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EIA: More households heating with woody biomass this winter

By Erin Voegele | October 15, 2012

The U.S Energy Information Administration has released the October issue of its Short-Term Energy and Winter Fuels Outlook, which includes data related to woody biomass used for heating.

According to the report, household use of wood fuel for heating has increased over the last decade, reversing trends seen in the 1980s and 1990s. The EIA estimates that U.S. households consumed approximately 500 trillion Btu of wood, which is only slightly less than the 600 trillion Btu of heating oil during the same period.

The report notes that wood fuel in the U.S. is most commonly used as a secondary source of heating, rather than as a primary source. However, only electricity is used more often as a secondary heating source.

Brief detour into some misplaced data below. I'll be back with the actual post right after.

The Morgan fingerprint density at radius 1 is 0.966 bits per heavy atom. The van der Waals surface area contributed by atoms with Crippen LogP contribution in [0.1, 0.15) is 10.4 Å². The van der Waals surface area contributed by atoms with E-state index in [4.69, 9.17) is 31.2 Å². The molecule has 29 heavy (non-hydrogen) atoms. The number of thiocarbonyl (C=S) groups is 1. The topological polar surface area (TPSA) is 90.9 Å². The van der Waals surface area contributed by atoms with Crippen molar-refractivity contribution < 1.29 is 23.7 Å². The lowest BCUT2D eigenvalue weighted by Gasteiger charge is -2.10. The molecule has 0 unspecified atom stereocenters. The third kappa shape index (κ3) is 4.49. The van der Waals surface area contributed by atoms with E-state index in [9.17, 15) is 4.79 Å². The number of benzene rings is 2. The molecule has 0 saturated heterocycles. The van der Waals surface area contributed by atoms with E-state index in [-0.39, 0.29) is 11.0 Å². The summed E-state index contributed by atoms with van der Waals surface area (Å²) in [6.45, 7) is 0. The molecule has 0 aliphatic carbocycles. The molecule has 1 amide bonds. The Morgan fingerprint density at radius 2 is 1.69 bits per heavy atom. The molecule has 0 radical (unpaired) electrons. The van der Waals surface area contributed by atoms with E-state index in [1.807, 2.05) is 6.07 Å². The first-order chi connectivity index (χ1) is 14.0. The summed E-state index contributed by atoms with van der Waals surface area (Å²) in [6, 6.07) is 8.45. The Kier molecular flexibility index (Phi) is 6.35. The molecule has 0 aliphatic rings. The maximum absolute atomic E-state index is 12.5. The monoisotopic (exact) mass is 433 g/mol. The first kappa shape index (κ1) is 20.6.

The use of wood for home heating purposes is most prevalent in New England, where 20 percent of homes used wood for space heating, water heating or cooking in 2009. The rate of wood use in the region is nearly twice that of the national rate, and almost half of all rural households in the New England used wood for heating purposes. In comparison, only 12 percent of urban New England households use wood for heating.

The EIA estimates that 586,000 households in the northeast will use wood as a primary heating fuel during the 2012-2013 winter season. This is a 7.7 percent projected increase over last winter. An additional 651,000 households are expected to use wood as a primary heating fuel in the Midwest this winter, a 3.6 increase over last year. In the south, 628,000 households are expected to utilize the fuel, a 1.7 percent increase over last winter. In the western portion of the U.S. , the EIA 738,000 households are expected to utilize wood as a primary heating fuel, a 0.2 percent increase. Overall, the EIA data shows that more than 2.6 million households across the U.S. will heat their homes with wood in 2012-2013. That is a 3 percent increase over last winter.

 

 

 

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